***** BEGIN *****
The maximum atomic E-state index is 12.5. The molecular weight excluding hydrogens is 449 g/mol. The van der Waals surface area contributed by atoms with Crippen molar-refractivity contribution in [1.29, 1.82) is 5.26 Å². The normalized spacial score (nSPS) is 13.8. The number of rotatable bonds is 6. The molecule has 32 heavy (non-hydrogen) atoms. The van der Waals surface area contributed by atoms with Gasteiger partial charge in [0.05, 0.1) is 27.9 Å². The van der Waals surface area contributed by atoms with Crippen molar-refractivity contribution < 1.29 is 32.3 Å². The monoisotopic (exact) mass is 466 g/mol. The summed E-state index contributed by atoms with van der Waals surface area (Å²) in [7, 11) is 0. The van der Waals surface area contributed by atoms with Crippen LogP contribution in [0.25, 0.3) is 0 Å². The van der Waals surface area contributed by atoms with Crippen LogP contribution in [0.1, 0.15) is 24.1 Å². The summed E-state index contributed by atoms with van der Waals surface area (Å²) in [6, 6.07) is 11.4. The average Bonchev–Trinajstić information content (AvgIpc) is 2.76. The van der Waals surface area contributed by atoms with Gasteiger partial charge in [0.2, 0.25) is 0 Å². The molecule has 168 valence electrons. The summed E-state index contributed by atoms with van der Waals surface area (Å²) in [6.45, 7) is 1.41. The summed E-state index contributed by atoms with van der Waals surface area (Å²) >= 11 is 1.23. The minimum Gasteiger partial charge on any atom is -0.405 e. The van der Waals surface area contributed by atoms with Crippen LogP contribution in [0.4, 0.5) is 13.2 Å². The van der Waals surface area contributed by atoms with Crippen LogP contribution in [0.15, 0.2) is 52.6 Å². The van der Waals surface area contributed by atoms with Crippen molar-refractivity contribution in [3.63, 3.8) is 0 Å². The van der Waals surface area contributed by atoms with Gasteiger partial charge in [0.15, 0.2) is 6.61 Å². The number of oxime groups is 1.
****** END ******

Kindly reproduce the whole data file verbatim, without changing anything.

The maximum atomic E-state index is 12.5. The molecular weight excluding hydrogens is 449 g/mol. The van der Waals surface area contributed by atoms with Crippen molar-refractivity contribution in [1.29, 1.82) is 5.26 Å². The normalized spacial score (nSPS) is 13.8. The number of rotatable bonds is 6. The molecule has 32 heavy (non-hydrogen) atoms. The van der Waals surface area contributed by atoms with Gasteiger partial charge in [0.05, 0.1) is 27.9 Å². The van der Waals surface area contributed by atoms with Crippen molar-refractivity contribution < 1.29 is 32.3 Å². The monoisotopic (exact) mass is 466 g/mol. The summed E-state index contributed by atoms with van der Waals surface area (Å²) in [7, 11) is 0. The van der Waals surface area contributed by atoms with Crippen LogP contribution in [0.25, 0.3) is 0 Å². The van der Waals surface area contributed by atoms with Crippen LogP contribution in [0.1, 0.15) is 24.1 Å². The summed E-state index contributed by atoms with van der Waals surface area (Å²) in [6, 6.07) is 11.4. The average Bonchev–Trinajstić information content (AvgIpc) is 2.76. The van der Waals surface area contributed by atoms with Gasteiger partial charge in [0.2, 0.25) is 0 Å². The molecule has 168 valence electrons. The summed E-state index contributed by atoms with van der Waals surface area (Å²) in [6.45, 7) is 1.41. The summed E-state index contributed by atoms with van der Waals surface area (Å²) >= 11 is 1.23. The minimum Gasteiger partial charge on any atom is -0.405 e. The van der Waals surface area contributed by atoms with Crippen LogP contribution in [0.4, 0.5) is 13.2 Å². The van der Waals surface area contributed by atoms with Crippen LogP contribution in [0.15, 0.2) is 52.6 Å². The van der Waals surface area contributed by atoms with Crippen molar-refractivity contribution in [3.63, 3.8) is 0 Å². The van der Waals surface area contributed by atoms with Gasteiger partial charge in [0.15, 0.2) is 6.61 Å². The number of oxime groups is 1.